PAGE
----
For example, it seemed funny to me just how Dr. Baglow seemed to shrink in his seat as she testified about the many and various instances where Dr. Baglow, using his Dr. Dawg personna, smeared Connie Fournier as a ‘white supremacist’ and a Nazi sympathizer – all the while as Connie Fournier’s metis husband was sitting in the spectator section of the courtroom…because, them ‘far right’ ‘white-supremacists’ and ‘Neo-Nazis’ go out of their way to marry people with a Native-Canadian background!!!

(Ok, I may be a ‘danged’ immigrant myself, but, through my hubby, my children share in the Ojibwe bloodline, so I am particularly sensitive to this issue….)

Let me just stress that I am convinced Ms. Fournier is neither a ‘white supremacist’, nor a ‘Neo-Nazi':  not ‘just’ because she is married to a man who is a metis, but also because her father is an evangelical minister and she takes her Christian roots very seriously – including the ‘love thy neighbour’ and ‘all human lives are sacred’ bits.  I’m just waiting for the so-called ‘progressives’ to try to pain Mark Fournier as ‘a white metis’….

…more coming soon…

 

September 18th, 2014  – the day of the expert testimony Part 1 is here.

In Defense of Absolute Freedom of Speech: The Principle of Self Ownership

Oh, my, where to start!

Something that seems so self evident to me appears to be beyond even consideration by the majority of people in today’s society….to the point that people who hold the same convictions as I are presumed not to exist any longer.

That is sad, very sad…

So, please, do let me present to you my reasoning for why ‘Freedom of Speech’ ought to be unfettered and absolute.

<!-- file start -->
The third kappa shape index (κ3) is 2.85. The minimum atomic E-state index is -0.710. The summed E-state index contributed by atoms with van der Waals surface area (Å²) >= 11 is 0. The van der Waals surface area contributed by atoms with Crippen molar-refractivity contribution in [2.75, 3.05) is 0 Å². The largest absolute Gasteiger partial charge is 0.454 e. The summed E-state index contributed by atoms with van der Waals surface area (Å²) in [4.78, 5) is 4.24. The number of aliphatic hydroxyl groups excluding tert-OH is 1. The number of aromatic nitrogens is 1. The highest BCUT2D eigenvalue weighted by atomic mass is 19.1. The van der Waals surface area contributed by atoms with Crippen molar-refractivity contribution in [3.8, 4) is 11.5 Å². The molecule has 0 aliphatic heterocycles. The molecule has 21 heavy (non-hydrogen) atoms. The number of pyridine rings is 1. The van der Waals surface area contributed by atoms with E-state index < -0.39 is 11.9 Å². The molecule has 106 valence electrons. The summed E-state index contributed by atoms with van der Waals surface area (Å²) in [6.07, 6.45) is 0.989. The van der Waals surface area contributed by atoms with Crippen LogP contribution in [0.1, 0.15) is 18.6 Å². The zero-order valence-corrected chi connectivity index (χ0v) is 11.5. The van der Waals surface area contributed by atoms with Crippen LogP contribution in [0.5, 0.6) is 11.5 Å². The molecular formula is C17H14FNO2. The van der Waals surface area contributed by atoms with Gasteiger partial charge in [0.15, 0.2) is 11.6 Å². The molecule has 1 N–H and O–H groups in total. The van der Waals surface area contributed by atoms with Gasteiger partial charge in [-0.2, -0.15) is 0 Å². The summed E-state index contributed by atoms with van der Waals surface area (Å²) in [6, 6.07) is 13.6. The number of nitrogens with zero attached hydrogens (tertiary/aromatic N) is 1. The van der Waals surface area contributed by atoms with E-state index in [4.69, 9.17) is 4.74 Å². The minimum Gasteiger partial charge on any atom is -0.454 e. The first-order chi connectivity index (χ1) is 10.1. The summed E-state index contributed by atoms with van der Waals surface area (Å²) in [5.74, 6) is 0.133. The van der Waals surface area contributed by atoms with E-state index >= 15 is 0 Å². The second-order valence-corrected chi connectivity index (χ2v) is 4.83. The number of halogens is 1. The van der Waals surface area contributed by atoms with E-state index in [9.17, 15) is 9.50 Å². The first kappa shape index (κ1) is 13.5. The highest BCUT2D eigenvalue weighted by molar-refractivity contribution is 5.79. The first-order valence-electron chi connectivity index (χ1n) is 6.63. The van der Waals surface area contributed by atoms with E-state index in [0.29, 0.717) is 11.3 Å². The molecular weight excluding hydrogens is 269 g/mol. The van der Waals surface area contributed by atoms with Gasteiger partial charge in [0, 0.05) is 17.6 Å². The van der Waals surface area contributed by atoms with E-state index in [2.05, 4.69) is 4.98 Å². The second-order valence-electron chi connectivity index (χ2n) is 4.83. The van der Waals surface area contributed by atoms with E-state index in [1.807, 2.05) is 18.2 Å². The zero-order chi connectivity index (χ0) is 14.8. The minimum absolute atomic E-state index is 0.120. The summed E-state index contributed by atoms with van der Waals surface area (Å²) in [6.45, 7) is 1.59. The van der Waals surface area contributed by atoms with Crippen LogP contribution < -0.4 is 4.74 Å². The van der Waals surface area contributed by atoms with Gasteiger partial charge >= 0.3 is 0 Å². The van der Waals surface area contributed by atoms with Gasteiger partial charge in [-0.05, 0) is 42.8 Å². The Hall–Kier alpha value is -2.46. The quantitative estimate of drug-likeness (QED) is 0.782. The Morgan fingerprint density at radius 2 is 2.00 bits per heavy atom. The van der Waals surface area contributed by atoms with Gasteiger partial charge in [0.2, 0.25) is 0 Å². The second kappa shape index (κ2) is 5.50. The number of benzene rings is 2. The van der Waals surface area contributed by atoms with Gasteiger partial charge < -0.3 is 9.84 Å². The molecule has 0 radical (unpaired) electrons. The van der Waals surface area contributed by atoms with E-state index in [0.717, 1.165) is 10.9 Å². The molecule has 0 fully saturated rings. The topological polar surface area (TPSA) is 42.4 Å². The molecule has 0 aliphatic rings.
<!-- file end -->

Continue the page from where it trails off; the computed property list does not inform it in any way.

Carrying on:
If you indulge me, I would like to present several completely different lines of reasoning – all from ‘first principles’, all logical, and all leading to the inevitable conclusion that speech MUST indeed be absolutely unfettered.

First line of reasoning:  from the principle of self-ownership.

Each and every person owns his or her self.

Body, mind and soul.

This is the core principle on which our civilization is built – to reject this core principle is to reject our society, our form of civilization.  And, since this argument is being made for conduct within this civilization, it is ‘core’ – a fundamental and irrevocable ‘starting point’ for our logical journey.

It is immoral and wrong for one person to own another, which is why we have abolished slavery.

With the principle of self ownership comes the responsibility for absolute accountability for one’s actions.

What this means is that an individual is 100% responsible for one’s own actions.

Regardless of what an individual is exposed to, he or she is absolutely responsible for their conduct as a response to it.

This means that no matter how much somebody else may incite you or lies to you, you and you alone are responsible for acting – or not – on that incitement or on those lies.

Yet, our current laws are written so as to put partial blame for ‘incitement’ or ‘lie’ on the speaker, rather than on the ‘actor’.  This is extremely dangerous because it fails to build into our citizens an appropriate sense of self-responsibility, it infantilizes our citizenry – and we must fight against this most vigorously.